Fracking Along The Water Scarce Texas Border


Jim White III

Dawn in the Big Bend of Texas; it shares tectonic and geographic characteristics with the Permian Basin, home of the country's highest-producing oil field.

 caption: Dawn in the Big Bend of Texas; it shares tectonic and geographic characteristics with the Permian Basin, home of the country's highest-producing oil field.

Jim White III

caption: Dawn in the Big Bend of Texas; it shares tectonic and geographic characteristics with the Permian Basin, home of the country\’s highest-producing oil field.

New technologies to get at hard-to-reach oil and gas reserves have already transformed communities and economies from Pennsylvania to eastern Montana. Now those techniques are reaching into formerly pristine corners of the West.

And coming with them are concerns about how ramped up energy production will intersect with the Lone Star state’s long struggle to conserve water.

A case in point;

The Big Bend of Texas is a border region renown for its desert landscapes and tranquility. But parts of the borderland lie on the edges of an ancient seabed laden with hydrocarbons…the oil-rich Permian Basin…the nation’s highest-producing oil field.

And today fracking—blasting water, sand and chemicals into rock to free trapped oil and gas—means once inaccessible oil is there for the taking. And fracking’s coming soon to both sides of this border region.

Juan Jose Suarez Coppel, CEO of Mexico’s state-owned oil monopoly, PEMEX, spoke recently on Bloomberg television.

“Mexico has huge potential in hydrocarbons,” he said when asked about short term prospects for PEMEX.

PEMEX is drilling a series of exploratory wells on its side of the Texas border—a prelude, it says, to industrial-scale fracking all along the U.S.-Mexico border.

And the fracking momentum is disturbing some Texas residents.

At a recent city council meeting in Alpine, Texas, gateway to the Big Bend and about 80 miles from the border, residents railed against the possibility that fracking will take place in the area.

One resident, Oscar Cobos urged city council to ban fracking. He strode up to the lecturn, visibly upset.

“If they’re ready to sell us out on a silver platter we don’t need them in office,” he said referring to council members.

Another resident, Jan Woodward, said too much is at stake in a region that celebrates its remoteness.

“We don’t want to change our lifestyle in Alpine, Texas,” she testified.

The city council here took no action.

But in the north Texas town of Denton, activists have managed to get a fracking ban on the November ballot. This is all new legal ground in Texas.

Right now, it’s the the state, and not local or county government, that regulates the oil and gas industry here.

Cities in other states  have tried–with limited success–to stop fracking.  Courts in Pennsylvania and New York have ruled in favor of allowing cities some local control when it comes to fracking.

But in Colorado, the courts have just ruled against a fracking ban in the city of Longmont. That decision  expected to be front and center when voters consider anti-fracking ballot initiatives in Colorado in November.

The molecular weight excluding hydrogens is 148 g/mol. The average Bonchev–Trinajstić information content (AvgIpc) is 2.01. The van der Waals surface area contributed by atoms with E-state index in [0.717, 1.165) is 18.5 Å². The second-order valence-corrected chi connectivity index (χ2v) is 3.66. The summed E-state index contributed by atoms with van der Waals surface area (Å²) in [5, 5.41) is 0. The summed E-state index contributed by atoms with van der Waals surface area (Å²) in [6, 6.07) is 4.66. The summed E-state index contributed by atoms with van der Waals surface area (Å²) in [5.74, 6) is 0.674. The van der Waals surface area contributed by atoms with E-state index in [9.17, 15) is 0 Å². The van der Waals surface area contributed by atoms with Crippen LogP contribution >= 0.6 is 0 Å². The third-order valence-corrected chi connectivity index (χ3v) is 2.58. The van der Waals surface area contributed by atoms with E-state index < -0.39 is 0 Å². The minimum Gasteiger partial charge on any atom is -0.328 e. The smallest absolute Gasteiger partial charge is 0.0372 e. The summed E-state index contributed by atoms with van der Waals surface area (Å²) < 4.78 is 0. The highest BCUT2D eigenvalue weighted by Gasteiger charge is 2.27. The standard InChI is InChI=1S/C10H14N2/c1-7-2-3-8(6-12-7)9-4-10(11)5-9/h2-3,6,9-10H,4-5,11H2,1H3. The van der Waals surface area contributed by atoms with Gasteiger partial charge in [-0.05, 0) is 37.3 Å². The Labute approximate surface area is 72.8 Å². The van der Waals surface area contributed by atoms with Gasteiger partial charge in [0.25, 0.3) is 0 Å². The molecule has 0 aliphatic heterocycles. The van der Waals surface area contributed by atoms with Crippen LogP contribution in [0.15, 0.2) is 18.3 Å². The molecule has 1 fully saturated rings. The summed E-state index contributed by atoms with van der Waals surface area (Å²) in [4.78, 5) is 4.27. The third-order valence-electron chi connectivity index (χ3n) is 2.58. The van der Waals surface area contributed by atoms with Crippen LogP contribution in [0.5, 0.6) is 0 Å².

Which brings us back to Alpine, and a rancher named Howdy Fowler.

“What I know about fracking you could put in a thimble,” he told a reporter.

Fowler was the one person at the Alpine council meeting who spoke out against a fracking ban. And he’s got a more traditional Texas attitude on the issue.

“I’m not an expert on fracking,” he continued.

“But when people start telling you what you can and can’t do with your own property, you’re treading on thin ice.”

Fracking has propelled the economies of cities farther away from the border— like Midland and Odessa, in the heart of the Permian Basin.

But it’s a more nuanced argument in border counties.

They’re watching the oil and gas play creep closer to an area in the midst of the worst drought in its history.

In the last two years, more than 100 fracking wells have been permitted in one Texas border county alone. And fracking doesn’t  take place without water.

A single fracking well can use a million gallons of water. And a well can be reused 20 times.

The chief elected official in the border county of Presidio, Paul Hunt, told Inside Energy that he is concerned that this area—a place where drought has seriously damaged the lone industry here, cattle—can handle fracking.

“Water in our aquifers is something that we need to be a whole lot more aggressive about protecting,” he said.

Fracking is creating a seller’s market for water here. One example: The City of Marfa, the seat of Presidio County, is selling water to oil and gas interests. That’s prompted some residents to block access to fire hydrants—where water tankers are forced to return later to draw the water.

The city defends the sale, saying it has excess supply and that oil and gas customers pay almost 6 times more for their water than residents do.

“We monitor wells and they are not dropping,” said Janet Adams, manager of the Underground Water Conservation District in Jeff Davis County, north of Marfa, Texas. She is also selling water, again like Marfa, with a high markup for commercial customers.

Adams dismisses water loss concerns, describing one rancher’s decision to sell water.

“If he over-pumps it, it hurts him more than anybody,” she said. “And west Texas landowners are not going to hurt their own land and property.”

It’s too soon to suggest that there’s mounting momentum for fracking bans in the border region. That could change, though.  Despite this state’s long love affair with oil and gas — a recent University of Texas poll found the majority of residents here say — fracking needs more regulation.